Yesterday you learned how to back up your database; today you will learn how to recover your database in the event of an emergency. Several types of failures can necessitate a recovery:
No matter what type of recovery is required, the important task of recovery should be performed as quickly as possible. If a failure requiring recovery occurs, many users will have little to do until the recovery is complete. But even though the recovery operation must be completed quickly, you should not rush. Any mistakes during the recovery will only delay the resumption of normal operations.
Today you will learn about recovery and restoration operations. These two concepts might sometimes be thought of as the same, but they are actually quite different:
Despite how reliable hardware has become, there are still occasions when the system might fail (perhaps because of a component failure or a power failure). If the failure causes no data loss, Oracle can recover itself; this is referred to as an instance recovery. If data has been lost, data must be restored from a previous backup and recovered; this is referred to as media recovery. If some event, such as an accidental deletion of a table, has occurred, a point-in-time recovery must be performed to avoid recovering the table-drop statement and repeating the mistake.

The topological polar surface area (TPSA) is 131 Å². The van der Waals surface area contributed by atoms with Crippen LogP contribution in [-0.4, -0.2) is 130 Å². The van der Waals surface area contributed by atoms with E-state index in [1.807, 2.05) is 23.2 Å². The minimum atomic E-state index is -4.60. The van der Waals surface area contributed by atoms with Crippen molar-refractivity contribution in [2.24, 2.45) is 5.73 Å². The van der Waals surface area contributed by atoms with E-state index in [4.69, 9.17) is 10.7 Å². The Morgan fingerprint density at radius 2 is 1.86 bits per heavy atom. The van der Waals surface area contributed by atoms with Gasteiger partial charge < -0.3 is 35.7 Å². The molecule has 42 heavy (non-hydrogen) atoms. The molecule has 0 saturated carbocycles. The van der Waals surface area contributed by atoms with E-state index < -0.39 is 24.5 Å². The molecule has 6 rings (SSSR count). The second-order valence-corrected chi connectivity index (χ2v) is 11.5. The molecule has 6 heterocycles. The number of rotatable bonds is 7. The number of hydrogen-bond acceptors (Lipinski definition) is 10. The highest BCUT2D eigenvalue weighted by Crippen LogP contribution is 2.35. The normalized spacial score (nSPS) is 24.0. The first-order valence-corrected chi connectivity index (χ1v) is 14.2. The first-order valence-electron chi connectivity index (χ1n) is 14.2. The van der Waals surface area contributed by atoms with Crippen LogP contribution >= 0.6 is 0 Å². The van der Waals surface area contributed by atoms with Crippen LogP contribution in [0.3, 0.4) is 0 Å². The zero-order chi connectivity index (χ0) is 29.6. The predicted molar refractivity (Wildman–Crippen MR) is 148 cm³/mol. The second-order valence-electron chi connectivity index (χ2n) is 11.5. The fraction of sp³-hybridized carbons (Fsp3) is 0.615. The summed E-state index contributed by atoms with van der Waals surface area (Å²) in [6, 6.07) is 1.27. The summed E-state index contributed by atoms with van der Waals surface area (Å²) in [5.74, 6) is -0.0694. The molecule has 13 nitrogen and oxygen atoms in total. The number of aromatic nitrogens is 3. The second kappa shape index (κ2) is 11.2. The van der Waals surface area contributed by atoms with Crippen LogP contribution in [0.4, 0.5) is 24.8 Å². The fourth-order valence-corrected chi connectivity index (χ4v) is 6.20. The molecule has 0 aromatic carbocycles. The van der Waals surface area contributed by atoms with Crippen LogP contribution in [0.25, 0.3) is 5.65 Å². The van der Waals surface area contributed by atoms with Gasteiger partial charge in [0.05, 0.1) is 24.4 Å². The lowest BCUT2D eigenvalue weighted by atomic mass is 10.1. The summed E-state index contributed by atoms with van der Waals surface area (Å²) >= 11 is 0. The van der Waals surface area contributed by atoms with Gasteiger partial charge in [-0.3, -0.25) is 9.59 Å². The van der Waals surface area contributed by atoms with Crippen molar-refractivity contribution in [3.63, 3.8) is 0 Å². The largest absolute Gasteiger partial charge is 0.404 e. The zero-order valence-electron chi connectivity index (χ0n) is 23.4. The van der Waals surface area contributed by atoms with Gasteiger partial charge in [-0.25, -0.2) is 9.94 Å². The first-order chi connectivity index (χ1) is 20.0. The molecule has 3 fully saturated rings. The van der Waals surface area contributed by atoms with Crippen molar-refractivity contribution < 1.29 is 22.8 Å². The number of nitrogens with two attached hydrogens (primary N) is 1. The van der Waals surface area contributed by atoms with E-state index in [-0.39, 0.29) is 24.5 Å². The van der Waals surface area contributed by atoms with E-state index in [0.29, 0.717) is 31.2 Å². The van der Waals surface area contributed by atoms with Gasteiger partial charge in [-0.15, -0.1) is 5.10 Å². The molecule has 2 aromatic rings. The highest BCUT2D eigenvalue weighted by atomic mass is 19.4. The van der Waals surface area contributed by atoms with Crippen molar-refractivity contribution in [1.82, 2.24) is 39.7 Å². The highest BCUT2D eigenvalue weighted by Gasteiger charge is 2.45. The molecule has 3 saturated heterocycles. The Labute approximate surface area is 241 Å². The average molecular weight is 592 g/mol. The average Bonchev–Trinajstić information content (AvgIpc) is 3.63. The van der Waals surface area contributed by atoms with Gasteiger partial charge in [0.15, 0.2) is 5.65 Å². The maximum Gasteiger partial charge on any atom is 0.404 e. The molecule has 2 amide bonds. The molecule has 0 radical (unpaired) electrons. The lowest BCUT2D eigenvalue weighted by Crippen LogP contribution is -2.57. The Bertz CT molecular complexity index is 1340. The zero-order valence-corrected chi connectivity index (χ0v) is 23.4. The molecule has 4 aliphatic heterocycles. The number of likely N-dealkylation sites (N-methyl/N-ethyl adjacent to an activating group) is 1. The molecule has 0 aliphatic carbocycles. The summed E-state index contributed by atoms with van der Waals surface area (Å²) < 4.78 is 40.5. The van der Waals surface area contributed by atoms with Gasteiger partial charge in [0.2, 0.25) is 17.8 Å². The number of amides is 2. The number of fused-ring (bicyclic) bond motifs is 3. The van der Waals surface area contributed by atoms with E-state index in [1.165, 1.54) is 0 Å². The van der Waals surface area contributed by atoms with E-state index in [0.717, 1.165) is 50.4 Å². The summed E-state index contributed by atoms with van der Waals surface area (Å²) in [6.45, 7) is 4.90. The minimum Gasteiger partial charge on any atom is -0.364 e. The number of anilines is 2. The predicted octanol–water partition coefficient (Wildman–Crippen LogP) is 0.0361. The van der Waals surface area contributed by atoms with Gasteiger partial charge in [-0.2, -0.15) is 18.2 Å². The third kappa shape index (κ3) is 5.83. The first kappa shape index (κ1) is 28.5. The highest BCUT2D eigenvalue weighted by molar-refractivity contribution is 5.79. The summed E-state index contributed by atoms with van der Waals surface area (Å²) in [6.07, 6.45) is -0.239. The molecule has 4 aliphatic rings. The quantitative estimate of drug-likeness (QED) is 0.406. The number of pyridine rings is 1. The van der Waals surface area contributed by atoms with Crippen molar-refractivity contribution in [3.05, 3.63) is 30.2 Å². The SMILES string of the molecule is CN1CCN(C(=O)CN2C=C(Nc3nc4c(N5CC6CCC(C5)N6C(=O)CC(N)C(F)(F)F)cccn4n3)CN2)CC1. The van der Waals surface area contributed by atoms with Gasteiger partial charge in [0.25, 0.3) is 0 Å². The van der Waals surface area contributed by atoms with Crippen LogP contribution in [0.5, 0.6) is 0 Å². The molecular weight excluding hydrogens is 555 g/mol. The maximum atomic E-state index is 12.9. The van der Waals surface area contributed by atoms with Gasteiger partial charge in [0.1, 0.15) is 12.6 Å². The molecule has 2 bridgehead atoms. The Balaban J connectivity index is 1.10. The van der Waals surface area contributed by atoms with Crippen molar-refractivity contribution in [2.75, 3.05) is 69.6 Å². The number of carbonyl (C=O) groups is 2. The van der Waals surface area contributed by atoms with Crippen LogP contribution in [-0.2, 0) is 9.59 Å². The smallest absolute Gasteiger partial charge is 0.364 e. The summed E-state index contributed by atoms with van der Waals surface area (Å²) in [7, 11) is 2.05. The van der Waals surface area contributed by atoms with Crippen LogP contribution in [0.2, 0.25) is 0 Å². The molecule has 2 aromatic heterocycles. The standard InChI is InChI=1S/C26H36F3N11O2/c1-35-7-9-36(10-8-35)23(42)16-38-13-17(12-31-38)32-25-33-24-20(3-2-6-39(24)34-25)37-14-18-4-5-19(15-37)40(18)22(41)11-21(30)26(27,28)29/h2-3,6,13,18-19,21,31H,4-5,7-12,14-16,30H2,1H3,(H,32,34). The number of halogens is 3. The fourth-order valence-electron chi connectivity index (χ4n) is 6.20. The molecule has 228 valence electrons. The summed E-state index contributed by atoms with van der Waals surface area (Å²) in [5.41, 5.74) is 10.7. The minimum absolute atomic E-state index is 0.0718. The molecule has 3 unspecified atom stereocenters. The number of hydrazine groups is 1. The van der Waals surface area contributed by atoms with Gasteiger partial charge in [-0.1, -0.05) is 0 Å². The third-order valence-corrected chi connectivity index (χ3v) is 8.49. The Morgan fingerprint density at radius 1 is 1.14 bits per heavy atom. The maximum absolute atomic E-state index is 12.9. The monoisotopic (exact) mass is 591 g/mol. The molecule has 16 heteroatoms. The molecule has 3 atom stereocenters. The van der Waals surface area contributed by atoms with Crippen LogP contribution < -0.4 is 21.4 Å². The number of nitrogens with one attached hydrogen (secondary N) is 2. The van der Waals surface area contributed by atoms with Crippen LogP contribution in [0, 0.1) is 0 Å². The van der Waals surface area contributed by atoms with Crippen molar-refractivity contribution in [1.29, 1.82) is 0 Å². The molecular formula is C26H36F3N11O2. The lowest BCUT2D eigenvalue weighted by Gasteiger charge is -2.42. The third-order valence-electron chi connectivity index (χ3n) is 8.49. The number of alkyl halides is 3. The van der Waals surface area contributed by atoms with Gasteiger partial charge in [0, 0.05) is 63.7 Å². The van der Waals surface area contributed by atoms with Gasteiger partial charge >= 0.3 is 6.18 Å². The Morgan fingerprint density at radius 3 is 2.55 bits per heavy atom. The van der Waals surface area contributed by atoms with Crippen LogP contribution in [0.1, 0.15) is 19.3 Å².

New Term: When an instance failure occurs, the Oracle recovery process can completely recover the database upon instance startup. All transactions that were committed at the time of the failure will be recovered, or rolled forward, and all transactions that were in process (also known as in-flight transactions) will be rolled back.
NOTE: Instance recovery can be quite time consuming. How much time instance recovery takes depends on the number of dirty buffers in the SGA. The number of dirty buffers depends on how much time has passed since the last checkpoint and the number of data modifications.
The instance-recovery process is automatic. When the instance is started, the startup process examines the datafiles and redo log files to determine whether the instance was properly shut down. At this point, the redo log is read and the affected transactions are rolled forward or back. If the checkpoint launched by the last log switch was completed, the transactions in fewer than one log file will require recovery.
TIP: If you tune the checkpoint interval and recovery parallelism, you can shorten the recovery time.
Users cannot access the database during the recovery process; only after the instance recovery is complete can users access the database. For this reason, recovery time should be kept to a minimum. Using the parallel-recovery feature of the Parallel Query option can help you reduce the time it takes for instance recovery to be completed. As you will see on Day 19, "Advanced Oracle Options," the number of processes or threads that perform the instance recovery can be tuned. If you tune the number of recovery processes to run best with your system, you can optimize the recovery interval.